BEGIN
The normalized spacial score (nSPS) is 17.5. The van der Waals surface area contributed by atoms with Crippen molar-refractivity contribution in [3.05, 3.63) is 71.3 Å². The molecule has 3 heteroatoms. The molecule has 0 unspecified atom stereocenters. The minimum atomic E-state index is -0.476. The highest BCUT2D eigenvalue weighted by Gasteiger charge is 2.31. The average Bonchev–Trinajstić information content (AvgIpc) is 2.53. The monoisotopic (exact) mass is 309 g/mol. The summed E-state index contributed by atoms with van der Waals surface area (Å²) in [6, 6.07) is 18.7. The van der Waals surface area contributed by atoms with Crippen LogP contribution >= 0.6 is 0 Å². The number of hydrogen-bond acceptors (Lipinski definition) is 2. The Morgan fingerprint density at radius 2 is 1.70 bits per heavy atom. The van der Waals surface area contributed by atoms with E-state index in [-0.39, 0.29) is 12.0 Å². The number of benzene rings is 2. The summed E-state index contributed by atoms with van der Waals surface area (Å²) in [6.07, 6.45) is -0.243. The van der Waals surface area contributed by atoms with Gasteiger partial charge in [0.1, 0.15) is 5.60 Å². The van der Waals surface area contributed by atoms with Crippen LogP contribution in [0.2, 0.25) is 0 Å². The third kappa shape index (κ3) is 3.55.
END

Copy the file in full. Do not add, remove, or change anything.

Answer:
The normalized spacial score (nSPS) is 17.5. The van der Waals surface area contributed by atoms with Crippen molar-refractivity contribution in [3.05, 3.63) is 71.3 Å². The molecule has 3 heteroatoms. The molecule has 0 unspecified atom stereocenters. The minimum atomic E-state index is -0.476. The highest BCUT2D eigenvalue weighted by Gasteiger charge is 2.31. The average Bonchev–Trinajstić information content (AvgIpc) is 2.53. The monoisotopic (exact) mass is 309 g/mol. The summed E-state index contributed by atoms with van der Waals surface area (Å²) in [6, 6.07) is 18.7. The van der Waals surface area contributed by atoms with Crippen LogP contribution >= 0.6 is 0 Å². The number of hydrogen-bond acceptors (Lipinski definition) is 2. The Morgan fingerprint density at radius 2 is 1.70 bits per heavy atom. The van der Waals surface area contributed by atoms with E-state index in [-0.39, 0.29) is 12.0 Å². The number of benzene rings is 2. The summed E-state index contributed by atoms with van der Waals surface area (Å²) in [6.07, 6.45) is -0.243. The van der Waals surface area contributed by atoms with Gasteiger partial charge in [0.1, 0.15) is 5.60 Å². The van der Waals surface area contributed by atoms with Crippen LogP contribution in [0.2, 0.25) is 0 Å². The third kappa shape index (κ3) is 3.55.